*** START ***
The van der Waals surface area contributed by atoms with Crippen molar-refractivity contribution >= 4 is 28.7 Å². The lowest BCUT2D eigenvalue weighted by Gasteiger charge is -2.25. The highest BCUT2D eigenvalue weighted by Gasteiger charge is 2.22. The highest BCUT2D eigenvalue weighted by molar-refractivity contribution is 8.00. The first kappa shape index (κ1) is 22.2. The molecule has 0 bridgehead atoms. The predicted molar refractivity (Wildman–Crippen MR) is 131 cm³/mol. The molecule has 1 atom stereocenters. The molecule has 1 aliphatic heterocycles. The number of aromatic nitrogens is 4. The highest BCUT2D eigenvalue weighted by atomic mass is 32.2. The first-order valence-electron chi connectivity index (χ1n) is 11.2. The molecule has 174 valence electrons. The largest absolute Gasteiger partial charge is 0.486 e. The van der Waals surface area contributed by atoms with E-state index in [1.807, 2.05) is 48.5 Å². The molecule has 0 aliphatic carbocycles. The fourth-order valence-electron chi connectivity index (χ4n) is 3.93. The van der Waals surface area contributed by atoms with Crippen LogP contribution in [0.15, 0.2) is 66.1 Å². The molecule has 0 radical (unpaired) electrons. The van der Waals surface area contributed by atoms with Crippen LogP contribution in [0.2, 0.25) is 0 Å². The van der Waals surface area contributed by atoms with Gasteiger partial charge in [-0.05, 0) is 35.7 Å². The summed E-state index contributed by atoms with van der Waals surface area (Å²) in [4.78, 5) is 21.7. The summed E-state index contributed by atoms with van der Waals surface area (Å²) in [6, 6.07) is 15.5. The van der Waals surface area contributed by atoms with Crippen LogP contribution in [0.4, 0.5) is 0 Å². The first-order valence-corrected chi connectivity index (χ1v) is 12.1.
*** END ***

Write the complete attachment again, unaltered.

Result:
The van der Waals surface area contributed by atoms with Crippen molar-refractivity contribution >= 4 is 28.7 Å². The lowest BCUT2D eigenvalue weighted by Gasteiger charge is -2.25. The highest BCUT2D eigenvalue weighted by Gasteiger charge is 2.22. The highest BCUT2D eigenvalue weighted by molar-refractivity contribution is 8.00. The first kappa shape index (κ1) is 22.2. The molecule has 0 bridgehead atoms. The predicted molar refractivity (Wildman–Crippen MR) is 131 cm³/mol. The molecule has 1 atom stereocenters. The molecule has 1 aliphatic heterocycles. The number of aromatic nitrogens is 4. The highest BCUT2D eigenvalue weighted by atomic mass is 32.2. The first-order valence-electron chi connectivity index (χ1n) is 11.2. The molecule has 174 valence electrons. The largest absolute Gasteiger partial charge is 0.486 e. The van der Waals surface area contributed by atoms with E-state index in [1.807, 2.05) is 48.5 Å². The molecule has 0 aliphatic carbocycles. The fourth-order valence-electron chi connectivity index (χ4n) is 3.93. The van der Waals surface area contributed by atoms with Crippen LogP contribution in [0.15, 0.2) is 66.1 Å². The molecule has 0 radical (unpaired) electrons. The van der Waals surface area contributed by atoms with Crippen LogP contribution in [0.2, 0.25) is 0 Å². The van der Waals surface area contributed by atoms with Gasteiger partial charge in [-0.05, 0) is 35.7 Å². The summed E-state index contributed by atoms with van der Waals surface area (Å²) in [4.78, 5) is 21.7. The summed E-state index contributed by atoms with van der Waals surface area (Å²) in [6, 6.07) is 15.5. The van der Waals surface area contributed by atoms with Crippen LogP contribution in [0.4, 0.5) is 0 Å². The first-order valence-corrected chi connectivity index (χ1v) is 12.1.